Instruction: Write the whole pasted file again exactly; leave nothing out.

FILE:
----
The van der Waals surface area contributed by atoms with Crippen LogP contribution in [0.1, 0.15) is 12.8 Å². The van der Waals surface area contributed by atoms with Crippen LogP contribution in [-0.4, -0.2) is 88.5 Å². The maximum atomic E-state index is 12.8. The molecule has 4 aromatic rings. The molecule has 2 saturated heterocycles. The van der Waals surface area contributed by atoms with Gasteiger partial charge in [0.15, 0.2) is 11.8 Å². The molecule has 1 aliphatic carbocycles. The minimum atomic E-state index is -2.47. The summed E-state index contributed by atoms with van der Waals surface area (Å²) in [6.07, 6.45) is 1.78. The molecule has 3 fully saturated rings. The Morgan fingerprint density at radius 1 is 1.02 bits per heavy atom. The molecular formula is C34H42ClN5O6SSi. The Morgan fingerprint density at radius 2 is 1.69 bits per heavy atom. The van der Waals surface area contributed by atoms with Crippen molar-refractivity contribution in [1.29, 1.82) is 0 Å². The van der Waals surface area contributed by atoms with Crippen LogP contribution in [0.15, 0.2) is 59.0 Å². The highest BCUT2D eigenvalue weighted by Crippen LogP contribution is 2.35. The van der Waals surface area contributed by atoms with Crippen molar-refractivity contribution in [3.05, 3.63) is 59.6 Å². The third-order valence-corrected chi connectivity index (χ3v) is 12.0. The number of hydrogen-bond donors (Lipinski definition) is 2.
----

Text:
The van der Waals surface area contributed by atoms with Crippen LogP contribution in [0.1, 0.15) is 12.8 Å². The van der Waals surface area contributed by atoms with Crippen LogP contribution in [-0.4, -0.2) is 88.5 Å². The maximum atomic E-state index is 12.8. The molecule has 4 aromatic rings. The molecule has 2 saturated heterocycles. The van der Waals surface area contributed by atoms with Gasteiger partial charge in [0.15, 0.2) is 11.8 Å². The molecule has 1 aliphatic carbocycles. The minimum atomic E-state index is -2.47. The summed E-state index contributed by atoms with van der Waals surface area (Å²) in [6.07, 6.45) is 1.78. The molecule has 3 fully saturated rings. The Morgan fingerprint density at radius 1 is 1.02 bits per heavy atom. The molecular formula is C34H42ClN5O6SSi. The Morgan fingerprint density at radius 2 is 1.69 bits per heavy atom. The van der Waals surface area contributed by atoms with Crippen molar-refractivity contribution in [1.29, 1.82) is 0 Å². The van der Waals surface area contributed by atoms with Crippen LogP contribution in [0.15, 0.2) is 59.0 Å². The highest BCUT2D eigenvalue weighted by Crippen LogP contribution is 2.35. The van der Waals surface area contributed by atoms with Crippen molar-refractivity contribution in [3.05, 3.63) is 59.6 Å². The third-order valence-corrected chi connectivity index (χ3v) is 12.0. The number of hydrogen-bond donors (Lipinski definition) is 2.